2 NONFICTIONNonfiction is writing about real people, places, and events.Mainly written to convey factual information.Information may be shaped by the author’s own purpose and attitudes.
3 Two Categories of Nonfiction Informative- factual information to informexamples: magazines, pamphlets, encyclopedias, textbooksLiterary- actual places and true events
4 AutobiographyA true story about a person’s life told by that person (usually a book)
5 BiographyA true story of a person’s life as told by someone else, a biographer writes it
6 EssayA short piece of nonfiction writing that deals with one subject
7 Types of EssayPersuasivePersonalNarrativeExpositoryDescriptive
8 Persuasive EssayWriter tries to convince a reader to share a belief, agree with an opinion, or to take some action.1. Facts are selected and arranged in a way to get readers to share a writer’s opinion.2. Examples: newspaper editorial, political speech
9 Expository EssayWriter’s primary purpose is to convey or explain information.1. Facts are used as neutrally as possible2. Examples: report on a scientific discovery, instructions
10 Personal EssayExpresses a writer’s thoughts, feelings, or opinions on a subject; usually written in an informal, conversational style.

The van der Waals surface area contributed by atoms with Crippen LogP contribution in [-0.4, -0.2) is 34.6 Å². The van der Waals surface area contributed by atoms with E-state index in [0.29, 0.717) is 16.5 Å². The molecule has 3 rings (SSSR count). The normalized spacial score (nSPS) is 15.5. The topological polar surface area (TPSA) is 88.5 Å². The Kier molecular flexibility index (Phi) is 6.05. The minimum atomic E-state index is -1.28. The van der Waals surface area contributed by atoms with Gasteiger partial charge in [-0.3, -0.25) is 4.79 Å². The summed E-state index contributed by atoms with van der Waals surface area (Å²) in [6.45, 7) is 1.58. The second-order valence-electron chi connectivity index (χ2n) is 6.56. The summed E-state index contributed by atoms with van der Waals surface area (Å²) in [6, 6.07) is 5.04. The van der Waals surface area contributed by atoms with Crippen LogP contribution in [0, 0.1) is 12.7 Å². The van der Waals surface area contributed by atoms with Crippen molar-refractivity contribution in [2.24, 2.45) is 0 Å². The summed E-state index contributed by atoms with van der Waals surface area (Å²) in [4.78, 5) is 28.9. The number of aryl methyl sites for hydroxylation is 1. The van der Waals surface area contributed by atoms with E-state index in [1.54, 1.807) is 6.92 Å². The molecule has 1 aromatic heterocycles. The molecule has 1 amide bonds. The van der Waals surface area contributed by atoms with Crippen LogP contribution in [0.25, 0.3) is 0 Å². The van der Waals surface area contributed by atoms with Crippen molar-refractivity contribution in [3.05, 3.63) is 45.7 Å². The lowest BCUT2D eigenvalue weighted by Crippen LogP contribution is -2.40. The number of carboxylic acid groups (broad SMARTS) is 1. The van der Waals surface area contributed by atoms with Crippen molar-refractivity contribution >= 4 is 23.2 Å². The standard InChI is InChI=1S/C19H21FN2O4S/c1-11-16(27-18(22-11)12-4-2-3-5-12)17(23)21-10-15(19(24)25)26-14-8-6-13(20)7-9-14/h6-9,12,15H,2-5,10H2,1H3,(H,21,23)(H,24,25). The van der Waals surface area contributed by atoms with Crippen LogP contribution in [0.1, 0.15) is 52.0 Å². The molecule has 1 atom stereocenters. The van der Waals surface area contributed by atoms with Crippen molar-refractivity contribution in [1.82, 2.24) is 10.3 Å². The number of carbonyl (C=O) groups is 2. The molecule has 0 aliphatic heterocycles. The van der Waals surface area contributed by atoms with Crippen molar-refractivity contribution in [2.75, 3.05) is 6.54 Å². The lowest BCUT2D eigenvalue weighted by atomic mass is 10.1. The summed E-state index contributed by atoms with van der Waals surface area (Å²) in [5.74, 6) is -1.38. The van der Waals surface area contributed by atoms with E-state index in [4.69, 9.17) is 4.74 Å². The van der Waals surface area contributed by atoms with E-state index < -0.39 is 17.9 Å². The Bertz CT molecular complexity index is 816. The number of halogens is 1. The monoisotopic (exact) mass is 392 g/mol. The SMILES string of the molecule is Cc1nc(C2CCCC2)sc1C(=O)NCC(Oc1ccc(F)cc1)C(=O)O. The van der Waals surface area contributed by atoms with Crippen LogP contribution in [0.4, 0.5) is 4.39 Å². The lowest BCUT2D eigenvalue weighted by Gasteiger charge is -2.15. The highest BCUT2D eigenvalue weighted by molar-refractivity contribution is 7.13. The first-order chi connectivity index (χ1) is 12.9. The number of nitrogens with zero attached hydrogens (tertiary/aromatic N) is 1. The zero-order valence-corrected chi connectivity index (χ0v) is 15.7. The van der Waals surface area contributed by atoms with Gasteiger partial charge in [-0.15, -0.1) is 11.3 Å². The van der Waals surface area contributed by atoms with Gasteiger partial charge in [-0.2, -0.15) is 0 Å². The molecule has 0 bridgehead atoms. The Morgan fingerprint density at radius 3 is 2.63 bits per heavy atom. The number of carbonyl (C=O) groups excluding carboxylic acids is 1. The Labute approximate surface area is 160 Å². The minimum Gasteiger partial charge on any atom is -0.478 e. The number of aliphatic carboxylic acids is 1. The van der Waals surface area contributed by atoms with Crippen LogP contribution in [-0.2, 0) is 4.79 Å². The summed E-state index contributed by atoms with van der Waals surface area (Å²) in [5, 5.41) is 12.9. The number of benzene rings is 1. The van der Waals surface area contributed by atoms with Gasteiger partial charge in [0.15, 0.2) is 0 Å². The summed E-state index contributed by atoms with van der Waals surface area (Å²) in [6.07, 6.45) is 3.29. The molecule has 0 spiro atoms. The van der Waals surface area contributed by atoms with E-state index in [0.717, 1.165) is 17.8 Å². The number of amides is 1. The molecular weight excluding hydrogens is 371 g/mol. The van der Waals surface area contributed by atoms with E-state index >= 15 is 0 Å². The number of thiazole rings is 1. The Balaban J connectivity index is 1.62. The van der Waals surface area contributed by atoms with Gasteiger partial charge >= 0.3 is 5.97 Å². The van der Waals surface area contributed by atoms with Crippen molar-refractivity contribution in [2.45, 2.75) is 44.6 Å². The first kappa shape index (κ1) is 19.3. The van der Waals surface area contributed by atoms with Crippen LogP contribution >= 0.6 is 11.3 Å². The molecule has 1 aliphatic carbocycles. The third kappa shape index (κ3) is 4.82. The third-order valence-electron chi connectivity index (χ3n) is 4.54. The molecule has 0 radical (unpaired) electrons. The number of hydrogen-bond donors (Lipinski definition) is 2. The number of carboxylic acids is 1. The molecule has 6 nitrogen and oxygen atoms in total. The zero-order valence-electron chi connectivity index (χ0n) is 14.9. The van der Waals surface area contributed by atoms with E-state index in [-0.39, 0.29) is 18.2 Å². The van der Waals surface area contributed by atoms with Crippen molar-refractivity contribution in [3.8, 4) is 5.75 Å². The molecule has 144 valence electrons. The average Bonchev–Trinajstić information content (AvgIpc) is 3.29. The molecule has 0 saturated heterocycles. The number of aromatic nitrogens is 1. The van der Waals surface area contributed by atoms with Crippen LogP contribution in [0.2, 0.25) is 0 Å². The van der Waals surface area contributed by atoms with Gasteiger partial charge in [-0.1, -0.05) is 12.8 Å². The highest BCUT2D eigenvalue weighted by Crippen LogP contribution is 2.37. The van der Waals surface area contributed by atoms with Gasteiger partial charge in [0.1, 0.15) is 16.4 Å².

11 Descriptive EssayWriter tries to recreate a person, place, or event mostly through language that appeals to the senses.* Examples: traveler’s journal, autobiographical essay of a hometown
12 Narrative EssayWriter’s purpose is to relate a series of events, usually in chronological order.Has the form of a story (often with characters and dialogue)Examples: historical essay, account of a soccer game
13 Thesis Theme of an essay. 1. In narrative nonfiction (like biographies), theme is a perception about life2. In no narrative fiction (like essays), theme is the main idea or opinion the writer wants the reader to understand
14 Objective versus Subjective Writing 1. Objective: facts, which can be proved to be true by the senses, the calendar, or the clock* Examples: the geographic location of a city, the time of day2. Subjective: details that may be true, but are verifiable only by reference to your own state of minda. Examples: feelings about an event, description of a personb. Word connotation (associations that affect meaning
15 Strategies for Nonfiction Reading 1. Preview2. Figure out the organization3. Separate FACT and OPINION4. Question????5. Predict6. Build7. Evaluate
16 1. PreviewSkim selection to get an idea of what it’s about by looking at title, pictures diagrams, subtitles, and terms you see in boldface
17 2. Figure out the Organization Chronological order or how the work is arranged
18 3. Separate Fact and Opinion FACTS- statements that can be provenOPINION- statements that cannot be proven
19 4. QuestionWhy did things happen the way they did? Do you share the writer’s opinion?
20 5. PredictWhat will happen next? What will the author say about an issue?
21 6. BuildAdd new information to what you already know, and see if your ideas or opinions change.
22 7. EvaluateForm opinions about people, events, and ideas. Decide whether or not you like the way a piece is written.
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